Newsweek recently reported that some patients with MS are trying new, more aggressive therapies; including stem cell therapy treatment. The pioneer of the stem cell therapy treatment is Dr. Saud A. Sadiq of the Tisch MS Research Center of New York. While still in its early stages, the therapy involves the harvesting of stem cells from a patients' own bone marrow. The stem cells are then transformed in a laboratory into "neural progenitors". The neural progenitors are then injected into the patient's spinal fluid. The intent is that the neural progenitors could eventually lead to the repair of the myelin sheaths in the brain.
Stem cell therapy treatment is just one part of a broader push to understand the neurological disorders that affect the structure of the brain. As the baby boomer generation ages, more and more people within that age group may become affected by disorders such as MS, Alzheimer's and Parkinson's.
As a result, a commitment has been made by the White House to allocate $100 million in federal research funds for initiatives geared at understanding the brain. In addition, organizations such as the Ann Romney (wife of Mitt Romney) Center for Neurologic Diseases are also working on understanding the brain and its neurological disorders in an effort to find treatments, and ultimately a cure.
Pinpointing an Immune Marker: The Next Frontier
Many doctors and researchers have raised the question that if MS is an immune disease, then there should be something known as an immune marker. For this reason, finding a biomarker that could be identified through a blood test would represent one of the next major frontiers in MS research. Potential biomarkers that could signal the presence of MS have already been identified in some studies. In addition, it has been discovered that MS patients have an elevated level of a protein called serpin A3 in their tears---another possible clue to early detection.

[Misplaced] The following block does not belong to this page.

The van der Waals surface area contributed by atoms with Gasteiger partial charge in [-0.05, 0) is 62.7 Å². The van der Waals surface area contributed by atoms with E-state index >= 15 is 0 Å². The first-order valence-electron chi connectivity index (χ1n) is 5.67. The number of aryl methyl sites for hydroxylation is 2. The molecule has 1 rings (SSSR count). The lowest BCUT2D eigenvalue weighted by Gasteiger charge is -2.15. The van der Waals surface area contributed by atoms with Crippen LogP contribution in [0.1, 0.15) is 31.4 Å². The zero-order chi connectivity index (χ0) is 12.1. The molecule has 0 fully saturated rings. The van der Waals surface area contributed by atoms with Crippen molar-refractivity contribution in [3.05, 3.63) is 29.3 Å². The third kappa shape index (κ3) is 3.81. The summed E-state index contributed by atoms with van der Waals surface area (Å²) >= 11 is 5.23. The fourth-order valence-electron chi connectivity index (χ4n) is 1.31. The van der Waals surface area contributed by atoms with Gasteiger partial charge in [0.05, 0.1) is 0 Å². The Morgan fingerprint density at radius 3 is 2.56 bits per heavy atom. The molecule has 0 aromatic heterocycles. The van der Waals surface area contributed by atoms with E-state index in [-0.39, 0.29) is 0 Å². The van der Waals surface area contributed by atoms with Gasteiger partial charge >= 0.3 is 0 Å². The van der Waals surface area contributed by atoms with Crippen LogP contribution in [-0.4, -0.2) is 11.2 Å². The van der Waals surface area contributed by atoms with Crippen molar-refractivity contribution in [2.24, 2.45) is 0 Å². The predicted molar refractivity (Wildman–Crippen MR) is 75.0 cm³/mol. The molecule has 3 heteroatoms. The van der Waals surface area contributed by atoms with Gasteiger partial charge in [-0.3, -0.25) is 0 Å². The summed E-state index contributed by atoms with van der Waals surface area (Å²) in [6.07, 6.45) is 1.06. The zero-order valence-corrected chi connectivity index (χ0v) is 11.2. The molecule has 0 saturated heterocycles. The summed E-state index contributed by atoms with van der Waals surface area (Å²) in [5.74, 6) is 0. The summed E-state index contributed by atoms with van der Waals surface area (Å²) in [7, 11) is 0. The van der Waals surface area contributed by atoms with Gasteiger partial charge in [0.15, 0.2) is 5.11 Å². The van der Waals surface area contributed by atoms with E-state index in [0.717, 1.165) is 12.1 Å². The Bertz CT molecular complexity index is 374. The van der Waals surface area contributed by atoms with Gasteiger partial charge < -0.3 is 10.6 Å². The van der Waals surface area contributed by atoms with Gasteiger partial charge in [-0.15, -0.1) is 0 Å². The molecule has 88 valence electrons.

While previous breakthroughs have found ways to slow the progress of MS and perhaps lessen the severity of symptoms, the breakthrough that everyone most wants to find is the one that may heal the brain, not just seal it off from future attacks.
Reversing the Damage Through Cell Stimulation
Dr. Ari J. Green of the University of California at San Francisco is a researcher working to find a way to heal the brain. His mission isn't just to stop the disease, but to also reverse it by finding a way to stimulate cells called oligodendrocytes, which make myelin, to repair the nerves stripped by MS. Instead of injecting stem cells like in Dr. Sadiq's therapy, Dr. Green is trying to strengthen the body to do the repairs itself.
For more information on the recent advancements in multiple sclerosis treatments/research outlined here, check out the Newsweek article; On the Hunt for a Multiple Sclerosis Cure.MS Resources